View all newsletters
Receive our newsletter - data, insights and analysis delivered to you
  1. News
September 13, 2018updated 03 Sep 2020 5:34pm

Challenger CivilisedBank appoints former RBS-Lombard director to board

Digital lender CivilisedBank has appointed a former RBS and Lombard director to its board, as the challenger bank prepares to enter the SME banking and asset finance markets next year.

By Lorenzo Migliorato

Digital challenger CivilisedBank has appointed a former RBS and Lombard director to its board, as it prepares to enter the SME banking and asset finance markets next year.

Paul Marston, the fourth non-executive member to join CivilisedBank’s six-strong board, spent over a decade with the Royal Bank of Scotland group. He started out in 2004, representing the group’s interest on JCB Finance’s board, and later came to head the SME propositions at Lombard, RBS and NatWest Commercial Banking.

The CivilisedBank appointment is not his first stint in digital banking: he was managing director for the commercial finance division of peer-to-peer lender RateSetter between until this January. Between 2014 and 2015, he also managed Secure Trust Bank’s asset finance and property lending business.

“CivilisedBank is set to offer a proposition not currently being offered by the larger high street and online-only banks, making banking better for SMEs,” Marstons said. “I am really looking forward to bringing my experience to the board.”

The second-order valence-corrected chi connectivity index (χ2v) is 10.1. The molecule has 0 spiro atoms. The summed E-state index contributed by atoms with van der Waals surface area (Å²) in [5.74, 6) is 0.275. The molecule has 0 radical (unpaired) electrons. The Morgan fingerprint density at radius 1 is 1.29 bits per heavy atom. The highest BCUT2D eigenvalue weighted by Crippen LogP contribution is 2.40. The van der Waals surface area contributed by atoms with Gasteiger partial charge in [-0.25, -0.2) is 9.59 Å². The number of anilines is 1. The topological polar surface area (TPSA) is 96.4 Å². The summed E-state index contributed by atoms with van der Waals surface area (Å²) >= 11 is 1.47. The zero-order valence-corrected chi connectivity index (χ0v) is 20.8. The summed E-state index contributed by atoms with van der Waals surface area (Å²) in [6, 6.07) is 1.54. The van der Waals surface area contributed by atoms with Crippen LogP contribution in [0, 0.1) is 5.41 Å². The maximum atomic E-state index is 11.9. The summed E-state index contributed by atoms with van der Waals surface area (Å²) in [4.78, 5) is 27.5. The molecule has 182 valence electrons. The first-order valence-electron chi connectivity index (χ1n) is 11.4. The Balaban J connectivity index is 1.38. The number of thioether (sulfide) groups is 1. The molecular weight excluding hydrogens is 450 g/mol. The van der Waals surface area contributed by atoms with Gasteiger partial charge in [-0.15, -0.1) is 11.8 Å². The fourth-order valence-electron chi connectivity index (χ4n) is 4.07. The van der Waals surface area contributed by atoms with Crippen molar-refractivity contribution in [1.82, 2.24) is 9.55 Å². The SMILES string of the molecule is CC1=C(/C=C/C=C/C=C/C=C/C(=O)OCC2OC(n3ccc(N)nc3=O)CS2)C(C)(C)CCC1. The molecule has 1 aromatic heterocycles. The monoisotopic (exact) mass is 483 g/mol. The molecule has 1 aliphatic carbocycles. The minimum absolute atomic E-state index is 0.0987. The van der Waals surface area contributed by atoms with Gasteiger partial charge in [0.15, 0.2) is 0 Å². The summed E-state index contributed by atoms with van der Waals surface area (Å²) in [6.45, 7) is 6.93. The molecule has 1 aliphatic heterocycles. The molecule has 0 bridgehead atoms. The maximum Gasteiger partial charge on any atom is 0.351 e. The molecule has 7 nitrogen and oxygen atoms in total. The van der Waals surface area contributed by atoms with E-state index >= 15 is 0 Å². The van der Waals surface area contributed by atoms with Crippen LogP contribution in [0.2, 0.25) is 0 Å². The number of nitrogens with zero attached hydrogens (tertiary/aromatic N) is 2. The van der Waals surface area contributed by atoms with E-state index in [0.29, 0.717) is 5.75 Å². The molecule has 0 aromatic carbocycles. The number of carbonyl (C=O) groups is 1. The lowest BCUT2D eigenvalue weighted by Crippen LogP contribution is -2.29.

The digital challenger bank-to-be, which first secured funding in 2015, is majority-backed by private equity firm Warwick partners, and plans to fund operations through both business and retail deposits.

Over the past year, the bank has focused on building up SME banking expertise, appointing James Heath – formerly of Close Brothers, ABN Amro UK and Cambridge & Counties – to its board in October. Its ranks also include chief executive officer Mark Stephens, a founding partner of Aldermore.

CivilisedBank had secured a full banking licence from the regulators last year, but unexpectedly gave it up in April. In a statement, the challenger bank said it wanted to focus on building its digital capabilities for the moment, and reapply for a licence later on.

The bank is still set on a full launch by 2019, and plans to complement digital operations with a relationship manager in every major UK city within five years of operations.

Topics in this article:
NEWSLETTER Sign up Tick the boxes of the newsletters you would like to receive. A weekly roundup of the latest news and analysis, sent every Thursday. The leasing industry's most comprehensive news and information delivered every month.
I consent to GlobalData UK Limited collecting my details provided via this form in accordance with the Privacy Policy
SUBSCRIBED

THANK YOU

Thank you for subscribing to Leasing Life